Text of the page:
In the days after the devastating earthquake that hit Kashmir on Oct. 8 -- as people around the world watched the death toll climb from hundreds to thousands to tens of thousands -- different numbers were running through Cameron Sinclair's mind.
"I kept thinking of the tens of thousands, hundreds of thousands, millions of people now homeless," says Sinclair, founder and executive director of Architecture for Humanity, a nonprofit dedicated to finding architectural solutions to humanitarian problems. But in a year of calamities -- the tsunami in Southeast Asia, Hurricane Katrina, the Kashmir quake -- Sinclair and co-founder Kate Stohr recently got some good news.
FAST AND CHEAP.
In October, Architecture for Humanity won two lucrative prizes: the inaugural Index:2005 Award for Community, a Danish competition with a roughly $122,000 bounty, and the TED Prize, the $100,000 award given to three people annually by the TED Conference, a yearly confab of leading thinkers in technology, entertainment, and design.
"Cameron has been at the forefront of the world's response to this year's disasters," says Amy Novogratz, director of the TED Prize. "He has become a resource for everyone from architects to the U.N."
The prizes reflect the feat that Sinclair and his partner have managed to pull off. By organizing design competitions (the first was to design housing for the refugees returning to Kosovo) and simply by linking up people in need and those with ideas, they have bootstrapped a network that promises fast, cheap, and appropriate solutions.
The total $222,000 is a windfall that, among other projects, will allow the organization to hire one or two architects in Pakistan to coordinate a local rebuilding effort. But the recognition also raises the question: even with a couple hundred thousand dollars, can the efforts of a handful of true believers working out of a small office in Bozeman, Mont., really compare to the impact of, say, the Red Cross or the U.N. High Commissioner for Refugees?
Architecture for Humanity can't airlift in 10,000 tents, let alone provide food and medical treatment to hundreds of thousands of victims. On the other hand, it's not trying to.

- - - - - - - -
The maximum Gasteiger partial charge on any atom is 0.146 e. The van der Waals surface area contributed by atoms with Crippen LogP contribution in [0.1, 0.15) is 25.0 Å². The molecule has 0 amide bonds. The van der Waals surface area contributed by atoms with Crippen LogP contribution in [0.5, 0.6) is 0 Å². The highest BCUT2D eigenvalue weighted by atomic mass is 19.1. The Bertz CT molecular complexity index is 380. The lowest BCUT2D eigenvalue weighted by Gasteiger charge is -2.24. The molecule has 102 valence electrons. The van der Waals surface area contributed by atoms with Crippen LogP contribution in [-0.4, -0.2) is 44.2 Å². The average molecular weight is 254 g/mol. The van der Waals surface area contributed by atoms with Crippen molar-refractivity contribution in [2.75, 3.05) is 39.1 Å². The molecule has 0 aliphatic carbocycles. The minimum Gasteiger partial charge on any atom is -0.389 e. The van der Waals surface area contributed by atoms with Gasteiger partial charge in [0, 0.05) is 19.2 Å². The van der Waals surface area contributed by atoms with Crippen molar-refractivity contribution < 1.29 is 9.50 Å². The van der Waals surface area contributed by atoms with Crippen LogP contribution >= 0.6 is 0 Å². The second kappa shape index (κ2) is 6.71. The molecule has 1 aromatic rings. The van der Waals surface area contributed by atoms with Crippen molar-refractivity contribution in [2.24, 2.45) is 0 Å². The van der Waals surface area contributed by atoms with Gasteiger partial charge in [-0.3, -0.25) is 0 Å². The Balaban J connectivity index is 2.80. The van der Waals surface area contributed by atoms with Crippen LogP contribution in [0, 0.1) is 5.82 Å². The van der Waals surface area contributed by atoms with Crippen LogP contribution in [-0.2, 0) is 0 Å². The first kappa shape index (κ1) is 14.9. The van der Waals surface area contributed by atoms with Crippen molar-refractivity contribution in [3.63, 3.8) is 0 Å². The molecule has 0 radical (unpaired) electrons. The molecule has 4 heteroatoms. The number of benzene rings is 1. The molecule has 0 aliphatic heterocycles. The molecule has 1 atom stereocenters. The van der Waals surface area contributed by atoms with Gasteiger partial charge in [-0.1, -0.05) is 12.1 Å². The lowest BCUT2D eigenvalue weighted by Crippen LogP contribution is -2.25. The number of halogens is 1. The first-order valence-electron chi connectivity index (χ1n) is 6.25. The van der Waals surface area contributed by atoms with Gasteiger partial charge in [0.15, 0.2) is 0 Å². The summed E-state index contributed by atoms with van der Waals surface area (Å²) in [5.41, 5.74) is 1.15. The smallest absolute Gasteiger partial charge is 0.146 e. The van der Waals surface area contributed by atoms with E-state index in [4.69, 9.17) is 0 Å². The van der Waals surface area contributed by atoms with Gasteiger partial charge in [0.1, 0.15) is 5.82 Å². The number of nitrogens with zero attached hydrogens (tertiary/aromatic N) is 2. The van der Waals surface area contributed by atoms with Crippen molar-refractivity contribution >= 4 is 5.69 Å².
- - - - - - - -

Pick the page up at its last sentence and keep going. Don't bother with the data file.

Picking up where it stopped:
Rather, it offers a new model of humanitarian aid: working from the bottom up, leveraging the power of the community -- both local and global -- and aiming to spur local economies.
Here's how it works. The day after the earthquake rocked the Iranian city of Bam in December, 2003, Sinclair located a Japanese architect on vacation in Tehran and sent him to the crumbled city to find out what was needed. The organization ultimately helped fund Los Angeles-based Relief International's effort to build 800 homes using a steel, quake-proof substructure covered in traditional building materials.
By using local labor, each house cost $1,200 -- just $350 more than a winterized U.N. tent. (And with their new construction skills, the residents went on to build a school.)
After the tsunami in Southeast Asia, Sinclair tapped his network again, raising $500,000 to fund a rebuilding effort that is still in progress. "None of that money goes to design," he adds. "All of our design services are donated by architects in our network, which means we can use our funds to hire local people for the reconstruction effort. The No. 1 thing that people need post-disaster is a job."
Too often, typical relief efforts can hamper local economies, flooding them with well-meaning volunteer labor and cheap materials. By coordinating or funding its own pilot projects, like the school it is helping to build in Pottuvil, Sri Lanka, Architecture for Humanity hopes to move the relief Establishment in a new direction.
Architecture for Humanity has grown into a movement much larger than its founder anticipated. There are 152 AFH meet-up groups and chapters around the world working on their own local projects. In this regard it has something in common with the global Linux movement launched by programmer Linus Torvalds.
Over the long term, Sinclair aims to adopt the open-source model more literally. From the beginning, he has tapped the knowledge of his members through competitions; one, to design a mobile AIDS clinic for Africa, generated a record 530 proposals from 51 countries. While the entry fees have helped keep the organization operating, the real value is in the designs themselves.
Under a usage license that Sinclair plans to develop with the help of the Creative Commons, a group developing copyright alternatives, Architecture for Humanity's database of designs would be open to relief agencies and communities everywhere. It would be fully searchable and include construction blueprints, cost, and any other information needed for building.
"The database has been put on the back burner because of all the disasters this year," admits Sinclair. "Which is a shame -- if it had been in place, architects in Pakistan could immediately have found five or so designs that have worked elsewhere."
Still, if it's possible for a catastrophe to have a silver lining, it's this: "All of a sudden, people are starting to take design for disaster seriously," says Sinclair. "Next month, I'll be part of a group talking about a disaster-mitigation plan for Los Angeles. I guess I've become the go-to guy."